Typhoon missing list nears 900

The number of people missing after a typhoon devastated the Philippines jumped to nearly 900 after families and businesses reported losing contact with more than 300 fishermen at sea.

Typhoon missing list nears 900

The number of people missing after a typhoon devastated the Philippines jumped to nearly 900 after families and businesses reported losing contact with more than 300 fishermen at sea.

The fishermen from southern General Santos city and nearby Sarangani province left a few days before Typhoon Bopha hit the main southern island of Mindanao on Tuesday, civil defence chief Benito Ramos said.

The death toll has already surpassed 600, mostly from flash floods that wiped away precarious communities in the southern region unaccustomed to typhoons.

Mr Ramos said the fishermen were heading to the Spratly Islands in the South China Sea and to the Pacific Ocean. Coastguard, navy and fishing vessels are searching for them and some may have sought shelter on the many small islands in the area.

“Maybe they are still alive,” Mr Ramos said.

Bopha was finally dissipating in the South China Sea after briefly veering back towards the country’s north west on Saturday, prompting worries of more devastation.

Rescuers were searching for bodies or signs of life under tons of fallen trees and boulders in the worst-hit town of New Bataan, where rocks, mud and other rubble destroyed landmarks, making it doubly difficult to search places where houses once stood.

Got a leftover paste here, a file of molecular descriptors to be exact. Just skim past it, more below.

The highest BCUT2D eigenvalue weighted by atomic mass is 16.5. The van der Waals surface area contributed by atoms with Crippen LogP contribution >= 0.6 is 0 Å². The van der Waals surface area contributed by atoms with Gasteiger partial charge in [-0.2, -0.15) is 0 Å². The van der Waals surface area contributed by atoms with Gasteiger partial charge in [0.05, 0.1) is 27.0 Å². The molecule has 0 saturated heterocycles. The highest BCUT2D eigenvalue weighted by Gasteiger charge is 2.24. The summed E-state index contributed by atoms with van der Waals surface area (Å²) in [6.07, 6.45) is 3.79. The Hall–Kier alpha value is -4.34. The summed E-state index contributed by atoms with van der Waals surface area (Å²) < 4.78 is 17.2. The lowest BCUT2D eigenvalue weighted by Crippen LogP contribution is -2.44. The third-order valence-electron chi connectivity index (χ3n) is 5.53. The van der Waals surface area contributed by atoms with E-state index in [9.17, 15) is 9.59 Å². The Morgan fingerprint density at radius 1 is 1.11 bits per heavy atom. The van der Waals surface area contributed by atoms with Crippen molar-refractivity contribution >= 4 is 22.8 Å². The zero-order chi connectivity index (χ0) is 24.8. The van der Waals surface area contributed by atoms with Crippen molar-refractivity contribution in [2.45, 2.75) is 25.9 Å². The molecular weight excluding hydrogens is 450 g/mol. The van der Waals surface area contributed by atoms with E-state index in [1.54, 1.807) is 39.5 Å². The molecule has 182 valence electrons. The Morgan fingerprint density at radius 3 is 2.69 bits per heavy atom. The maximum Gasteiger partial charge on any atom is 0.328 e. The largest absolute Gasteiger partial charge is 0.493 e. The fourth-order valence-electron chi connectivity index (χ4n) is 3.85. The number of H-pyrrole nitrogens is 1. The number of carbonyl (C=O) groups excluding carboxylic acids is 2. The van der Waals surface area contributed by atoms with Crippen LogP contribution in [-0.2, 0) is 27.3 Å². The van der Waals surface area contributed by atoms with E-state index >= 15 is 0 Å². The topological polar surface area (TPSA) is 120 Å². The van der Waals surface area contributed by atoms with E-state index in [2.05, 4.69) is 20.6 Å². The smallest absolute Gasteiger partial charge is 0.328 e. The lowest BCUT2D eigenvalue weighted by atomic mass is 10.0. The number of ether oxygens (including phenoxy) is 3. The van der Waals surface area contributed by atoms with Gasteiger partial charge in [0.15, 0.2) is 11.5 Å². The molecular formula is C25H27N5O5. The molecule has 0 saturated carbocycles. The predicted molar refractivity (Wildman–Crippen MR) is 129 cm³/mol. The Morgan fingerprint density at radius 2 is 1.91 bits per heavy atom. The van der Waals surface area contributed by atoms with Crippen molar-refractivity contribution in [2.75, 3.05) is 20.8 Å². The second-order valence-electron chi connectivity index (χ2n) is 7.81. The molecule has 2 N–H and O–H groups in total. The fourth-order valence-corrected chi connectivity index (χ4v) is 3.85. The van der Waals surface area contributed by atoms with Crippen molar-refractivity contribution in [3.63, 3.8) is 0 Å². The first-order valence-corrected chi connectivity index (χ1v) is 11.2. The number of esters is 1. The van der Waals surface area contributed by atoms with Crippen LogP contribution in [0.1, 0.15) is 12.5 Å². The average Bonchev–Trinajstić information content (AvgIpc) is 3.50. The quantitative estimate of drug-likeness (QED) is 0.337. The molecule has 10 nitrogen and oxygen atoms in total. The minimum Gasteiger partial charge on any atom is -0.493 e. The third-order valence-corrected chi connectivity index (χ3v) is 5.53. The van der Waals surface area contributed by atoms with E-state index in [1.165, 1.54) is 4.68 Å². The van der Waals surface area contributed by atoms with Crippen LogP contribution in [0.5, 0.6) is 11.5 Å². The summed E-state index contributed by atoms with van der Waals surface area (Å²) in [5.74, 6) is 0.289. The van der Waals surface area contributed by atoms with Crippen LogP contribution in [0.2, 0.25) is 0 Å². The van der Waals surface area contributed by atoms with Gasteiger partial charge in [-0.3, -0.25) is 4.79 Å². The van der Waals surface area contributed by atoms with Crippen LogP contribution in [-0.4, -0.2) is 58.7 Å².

Hundreds of refugees, rescuers and aid workers took a break yesterday to watch the Manny Pacquiao-Juan Manuel Marquez fight on a big TV screen, only to be dismayed by their hero’s sixth-round knockout.

Elementary school teacher Constancio Olivar said people fell silent when Pacquiao, a congressman who comes from the southern Philippines where the storm hit, fell heavily to the canvas and remained motionless for some time.

“It was like a double blow for me – this disaster and this defeat,” said Olivar, whose house was destroyed in the storm. “We were all crestfallen. Everyone fell silent, stunned. It was like we saw a tsunami.”

Nearly 400,000 people, mostly from Compostela Valley and nearby Davao Oriental province, have lost their homes and are crowded inside evacuation centres or staying with relatives.

President Benigno Aquino has declared a national calamity, which allows for price controls on basic commodities in typhoon-affected areas and the quick release of emergency funds.

Officials said 316 people were killed in Compostela Valley, including 165 in New Bataan, and 301 in Davao Oriental. More than 45 people were killed elsewhere. Nearly 900 are missing, including the fishermen and 440 from New Bataan alone.

Davao Oriental authorities imposed a curfew there and ordered police to guard stores and shops to

prevent looting.

The typhoon destroyed about 18% of the banana plantations in Mindanao, causing losses estimated at 12 billion pesos(€230m), according to Stephen Antig, executive director of the Pilipino Banana Growers and Exporters Association.

The Philippines is the world’s third-largest banana producer and exporter, supplying international brands such as Dole, Chiquita and Del Monte.

More in this section

Select your favourite newsletters and get the best of Irish Examiner delivered to your inbox